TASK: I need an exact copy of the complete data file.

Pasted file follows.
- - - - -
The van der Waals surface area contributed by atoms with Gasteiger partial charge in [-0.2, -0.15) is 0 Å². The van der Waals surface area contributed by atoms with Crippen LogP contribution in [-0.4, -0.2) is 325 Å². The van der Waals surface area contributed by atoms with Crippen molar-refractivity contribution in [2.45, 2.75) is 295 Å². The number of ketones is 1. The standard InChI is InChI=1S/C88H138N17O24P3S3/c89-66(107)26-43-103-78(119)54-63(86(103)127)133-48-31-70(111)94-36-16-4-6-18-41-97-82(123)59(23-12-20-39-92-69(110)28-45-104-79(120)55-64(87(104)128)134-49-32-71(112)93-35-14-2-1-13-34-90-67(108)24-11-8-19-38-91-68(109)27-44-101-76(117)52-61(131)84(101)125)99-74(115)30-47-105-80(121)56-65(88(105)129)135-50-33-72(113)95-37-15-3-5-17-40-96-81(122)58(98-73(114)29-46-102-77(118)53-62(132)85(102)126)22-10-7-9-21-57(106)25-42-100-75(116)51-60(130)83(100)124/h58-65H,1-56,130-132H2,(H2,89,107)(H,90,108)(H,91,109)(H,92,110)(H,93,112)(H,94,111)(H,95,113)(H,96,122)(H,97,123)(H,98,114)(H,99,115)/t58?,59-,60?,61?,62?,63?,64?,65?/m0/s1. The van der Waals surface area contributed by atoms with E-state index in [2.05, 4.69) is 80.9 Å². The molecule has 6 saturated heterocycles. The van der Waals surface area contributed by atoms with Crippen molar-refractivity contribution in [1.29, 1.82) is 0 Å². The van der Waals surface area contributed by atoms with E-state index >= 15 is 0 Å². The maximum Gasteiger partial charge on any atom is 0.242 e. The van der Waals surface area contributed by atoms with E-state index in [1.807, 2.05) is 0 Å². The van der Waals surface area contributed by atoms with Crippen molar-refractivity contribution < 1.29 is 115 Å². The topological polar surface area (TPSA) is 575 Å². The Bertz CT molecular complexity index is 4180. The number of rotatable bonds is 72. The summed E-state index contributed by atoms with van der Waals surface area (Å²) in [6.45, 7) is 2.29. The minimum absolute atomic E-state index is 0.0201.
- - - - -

The van der Waals surface area contributed by atoms with Gasteiger partial charge in [-0.2, -0.15) is 0 Å². The van der Waals surface area contributed by atoms with Crippen LogP contribution in [-0.4, -0.2) is 325 Å². The van der Waals surface area contributed by atoms with Crippen molar-refractivity contribution in [2.45, 2.75) is 295 Å². The number of ketones is 1. The standard InChI is InChI=1S/C88H138N17O24P3S3/c89-66(107)26-43-103-78(119)54-63(86(103)127)133-48-31-70(111)94-36-16-4-6-18-41-97-82(123)59(23-12-20-39-92-69(110)28-45-104-79(120)55-64(87(104)128)134-49-32-71(112)93-35-14-2-1-13-34-90-67(108)24-11-8-19-38-91-68(109)27-44-101-76(117)52-61(131)84(101)125)99-74(115)30-47-105-80(121)56-65(88(105)129)135-50-33-72(113)95-37-15-3-5-17-40-96-81(122)58(98-73(114)29-46-102-77(118)53-62(132)85(102)126)22-10-7-9-21-57(106)25-42-100-75(116)51-60(130)83(100)124/h58-65H,1-56,130-132H2,(H2,89,107)(H,90,108)(H,91,109)(H,92,110)(H,93,112)(H,94,111)(H,95,113)(H,96,122)(H,97,123)(H,98,114)(H,99,115)/t58?,59-,60?,61?,62?,63?,64?,65?/m0/s1. The van der Waals surface area contributed by atoms with E-state index in [2.05, 4.69) is 80.9 Å². The molecule has 6 saturated heterocycles. The van der Waals surface area contributed by atoms with Crippen molar-refractivity contribution in [1.29, 1.82) is 0 Å². The van der Waals surface area contributed by atoms with E-state index >= 15 is 0 Å². The maximum Gasteiger partial charge on any atom is 0.242 e. The van der Waals surface area contributed by atoms with E-state index in [1.807, 2.05) is 0 Å². The van der Waals surface area contributed by atoms with Crippen molar-refractivity contribution < 1.29 is 115 Å². The topological polar surface area (TPSA) is 575 Å². The Bertz CT molecular complexity index is 4180. The number of rotatable bonds is 72. The summed E-state index contributed by atoms with van der Waals surface area (Å²) in [6.45, 7) is 2.29. The minimum absolute atomic E-state index is 0.0201.